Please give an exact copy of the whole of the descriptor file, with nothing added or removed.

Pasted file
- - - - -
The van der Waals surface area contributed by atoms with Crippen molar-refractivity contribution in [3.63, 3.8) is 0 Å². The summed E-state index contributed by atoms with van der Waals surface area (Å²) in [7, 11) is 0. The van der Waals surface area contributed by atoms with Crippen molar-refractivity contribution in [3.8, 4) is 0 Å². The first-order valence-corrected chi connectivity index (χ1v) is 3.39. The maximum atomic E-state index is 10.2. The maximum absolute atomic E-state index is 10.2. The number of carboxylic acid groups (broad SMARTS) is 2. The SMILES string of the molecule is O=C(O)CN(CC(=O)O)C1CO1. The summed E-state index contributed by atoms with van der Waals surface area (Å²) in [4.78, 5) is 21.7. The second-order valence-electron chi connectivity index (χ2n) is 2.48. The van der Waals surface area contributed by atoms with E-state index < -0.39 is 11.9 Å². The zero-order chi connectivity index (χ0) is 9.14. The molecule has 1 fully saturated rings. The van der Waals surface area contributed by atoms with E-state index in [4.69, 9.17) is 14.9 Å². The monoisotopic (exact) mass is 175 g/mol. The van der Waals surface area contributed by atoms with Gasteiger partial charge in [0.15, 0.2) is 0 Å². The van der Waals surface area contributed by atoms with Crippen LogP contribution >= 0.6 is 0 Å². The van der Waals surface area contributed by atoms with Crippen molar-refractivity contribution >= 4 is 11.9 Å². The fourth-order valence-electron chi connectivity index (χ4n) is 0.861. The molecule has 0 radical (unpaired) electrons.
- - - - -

The van der Waals surface area contributed by atoms with Crippen molar-refractivity contribution in [3.63, 3.8) is 0 Å². The summed E-state index contributed by atoms with van der Waals surface area (Å²) in [7, 11) is 0. The van der Waals surface area contributed by atoms with Crippen molar-refractivity contribution in [3.8, 4) is 0 Å². The first-order valence-corrected chi connectivity index (χ1v) is 3.39. The maximum atomic E-state index is 10.2. The maximum absolute atomic E-state index is 10.2. The number of carboxylic acid groups (broad SMARTS) is 2. The SMILES string of the molecule is O=C(O)CN(CC(=O)O)C1CO1. The summed E-state index contributed by atoms with van der Waals surface area (Å²) in [4.78, 5) is 21.7. The second-order valence-electron chi connectivity index (χ2n) is 2.48. The van der Waals surface area contributed by atoms with E-state index < -0.39 is 11.9 Å². The zero-order chi connectivity index (χ0) is 9.14. The molecule has 1 fully saturated rings. The van der Waals surface area contributed by atoms with E-state index in [4.69, 9.17) is 14.9 Å². The monoisotopic (exact) mass is 175 g/mol. The van der Waals surface area contributed by atoms with Gasteiger partial charge in [0.15, 0.2) is 0 Å². The van der Waals surface area contributed by atoms with Crippen LogP contribution >= 0.6 is 0 Å². The van der Waals surface area contributed by atoms with Crippen molar-refractivity contribution >= 4 is 11.9 Å². The fourth-order valence-electron chi connectivity index (χ4n) is 0.861. The molecule has 0 radical (unpaired) electrons.